If you already use an aluminum PowerBook—any 12- or 17-inch model, or a 15-inch unit that’s less than 18 months old—you’re probably not going to get very excited about the latest updates to Apple’s pro laptop line. After all, the rumored G5 models that generated so much hype on the Mac rumor sites before January’s San Francisco Macworld Expo proved—again—to be a pipe dream. Though the new G4 models offer performance improvements across the board, plus a couple of neat new tricks, their design and core features are identical to those of their predecessors.
But my main Mac is an iBook, one that’s just a few months short of its fourth birthday, and I’m starting to wonder when to spring for something better. I’ve mostly been thinking about a current iBook, but I’ll confess that I’ve always been a little susceptible to the PowerBook mystique. And since Apple has again brought PowerBook prices down another notch—standard configurations now range from just $1,499 to $2,699—they no longer strike me as the luxury items they used to.
That’s why I jumped at the chance to take a couple of the new models—the $1,699 12-inch version with a 1.5GHz G4 processor and SuperDrive and the $2,299 15-inch model with a 1.67GHz G4 processor and SuperDrive, both equipped with Mac OS X 10.3 (Panther) and the new iLife ’05 suite—out for a spin over last weekend.
As to advanced technologies, these machines, even without major innovations since 2003, are still pretty much state-of-the-art. That’s particularly true of the 15-inch models, which, like their 17-inch sibling, feature Gigabit Ethernet, FireWire 800 as well as 400 ports, and one of my favorite Apple touches, the backlit keyboard, which automatically lights up when a sensor detects darkness. The backlighting seems brighter than in previous generations, and it now comes in all 15-inch models as well as the 17-inch unit; previously, it was standard only in the 15-inch SuperDrive configuration.
The 12-inch model still lacks the backlighting feature; its FireWire port is of the 400 variety; and its Ethernet port tops out at 100Mbps. As in the previous PowerBook generation, however, AirPort Extreme and Bluetooth are both standard in all PowerBook models. In fact, they now all include the very latest in wireless technology, an updated standard called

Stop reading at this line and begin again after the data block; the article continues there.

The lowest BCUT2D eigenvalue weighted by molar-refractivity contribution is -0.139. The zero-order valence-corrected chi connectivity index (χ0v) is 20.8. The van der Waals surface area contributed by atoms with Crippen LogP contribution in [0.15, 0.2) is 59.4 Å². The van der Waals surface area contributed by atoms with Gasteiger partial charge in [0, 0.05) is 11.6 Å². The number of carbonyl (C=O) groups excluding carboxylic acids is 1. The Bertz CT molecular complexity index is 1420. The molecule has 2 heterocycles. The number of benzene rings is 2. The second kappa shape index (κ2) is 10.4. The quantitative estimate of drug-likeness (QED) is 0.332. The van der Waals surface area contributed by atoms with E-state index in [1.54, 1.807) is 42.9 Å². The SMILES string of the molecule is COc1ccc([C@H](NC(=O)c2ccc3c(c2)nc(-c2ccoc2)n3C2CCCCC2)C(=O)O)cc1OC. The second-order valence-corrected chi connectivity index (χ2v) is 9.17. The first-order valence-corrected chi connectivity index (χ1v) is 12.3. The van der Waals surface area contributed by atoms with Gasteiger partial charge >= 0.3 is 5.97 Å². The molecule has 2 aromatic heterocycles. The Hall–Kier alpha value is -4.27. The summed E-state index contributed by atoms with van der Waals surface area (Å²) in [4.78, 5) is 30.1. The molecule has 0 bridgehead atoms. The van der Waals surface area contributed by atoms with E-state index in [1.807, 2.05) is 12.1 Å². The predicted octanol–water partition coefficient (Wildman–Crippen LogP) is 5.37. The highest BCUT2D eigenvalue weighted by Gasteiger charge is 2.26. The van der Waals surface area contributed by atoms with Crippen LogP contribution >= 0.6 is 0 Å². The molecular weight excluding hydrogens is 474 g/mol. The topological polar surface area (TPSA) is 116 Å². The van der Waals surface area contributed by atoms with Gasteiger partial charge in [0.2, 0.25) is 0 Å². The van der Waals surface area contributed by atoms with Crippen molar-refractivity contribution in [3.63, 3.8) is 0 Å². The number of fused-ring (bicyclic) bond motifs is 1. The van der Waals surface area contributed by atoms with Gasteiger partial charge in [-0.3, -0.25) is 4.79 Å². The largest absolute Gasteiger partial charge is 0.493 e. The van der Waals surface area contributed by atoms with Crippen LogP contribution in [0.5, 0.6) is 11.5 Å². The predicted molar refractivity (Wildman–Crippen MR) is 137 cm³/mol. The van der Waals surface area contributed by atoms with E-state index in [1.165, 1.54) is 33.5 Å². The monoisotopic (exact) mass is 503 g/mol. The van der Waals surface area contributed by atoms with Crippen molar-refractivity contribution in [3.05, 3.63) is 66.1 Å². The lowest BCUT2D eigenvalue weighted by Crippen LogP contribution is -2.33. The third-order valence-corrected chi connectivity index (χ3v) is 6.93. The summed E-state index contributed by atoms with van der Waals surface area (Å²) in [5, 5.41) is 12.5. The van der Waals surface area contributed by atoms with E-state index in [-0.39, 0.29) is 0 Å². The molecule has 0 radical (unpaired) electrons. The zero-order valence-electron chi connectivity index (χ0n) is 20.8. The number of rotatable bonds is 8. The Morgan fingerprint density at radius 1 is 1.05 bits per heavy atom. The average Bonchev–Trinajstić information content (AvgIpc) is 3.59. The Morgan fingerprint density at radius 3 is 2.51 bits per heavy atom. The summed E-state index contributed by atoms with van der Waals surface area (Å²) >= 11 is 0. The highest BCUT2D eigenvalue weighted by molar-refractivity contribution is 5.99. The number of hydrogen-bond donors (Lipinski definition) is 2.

Bluetooth 2.0+Enhanced Data Rate (EDR). It’s supposed to triple data throughput, and, in the process, save battery life and smooth out glitches in multi-device setups, but I couldn’t evaluate those claims—since Apple is the first vendor to support the new technology, there aren’t yet any peripherals to test it with. (Not to worry, though: it’s backward-compatible with Bluetooth 1.x.)
More New Goodies
One highly touted feature was a little too tricky to test: a patented feature called Sudden Motion Sensor, which is supposed to protect your hard drive and the data it contains by instantaneously parking the drive’s read-write heads if you drop your machine. I would have loved to give this feature a try, but my editors firmly instructed me not to—the technology probably works, but having paid for the machines, they didn’t want to run the risk.
The other new feature in all of the latest PowerBooks is what Apple calls the scrolling trackpad. If you drag two fingers instead of one across the pad, either horizontally or vertically, your document is supposed to scroll automatically. I can’t say I was thrilled with the results. It doesn’t automatically work in the front-most window—evidently the cursor has to be within the window for it to work. In Microsoft Word, vertical scrolling worked, but not horizontal scrolling (both work in Excel). In general, I found it a little awkward to control, but maybe I’ll get used to it. (Owners of older Apple laptops can get add similar capabilities to their system with SideTrack, a $15 shareware driver by
Picking and Choosing
Though I no longer travel very much, I still tend to go for compact laptops, so I figured that if either of these new PowerBooks could really clinch the deal, it would probably be the 12-inch model.
As it turned out, I was wrong. Working on a 12-inch PowerBook just didn’t feel all that different from using an iBook, and while the PowerBook is a little lighter and has a few features the iBook lacks (notably audio in and out ports and support for extended desktop mode on external displays), the iBooks remain appreciably less expensive (especially if you don’t need a SuperDrive).
The 15-inch PowerBook, on the other hand, is qualitatively different from any iBook. Gigabit Ethernet and FireWire 800 are nice to have—I don’t need them now, but I may someday soon—and the backlit keyboard is just plain cool. But the real difference, of course, is in the screens: The 15-inch widescreen, with a native resolution of 1,280-by-854 pixels, can display almost 40 percent more information than the 1,024-by-768-pixel displays of the 12-inch PowerBook and both the 12- and 14-inch iBooks. After a few days’ use, I really began to appreciate the difference: on the 15-inch system, it’s actually possible to keep an eye on your mail, for example, while you browse the Web or work in an office application—something that involves considerably more hassle on a 1,024-by-768-pixel system.
Whether the extra pixels are worth the extra cash and heft to me, I’m still not sure. But for me, the choice is now between an iBook and a 15-inch PowerBook. Attractive as the 12-inch PowerBook is, I’m afraid I can’t see much of a case for it.
Either way, I’m not going to wait for a G5 laptop. For me—and, I think, most users—the new PowerBooks and even the current iBooks deliver more than adequate performance, plus a terrific set of features. On the other hand, I just might wait until Apple lets OS X Tiger off its leash.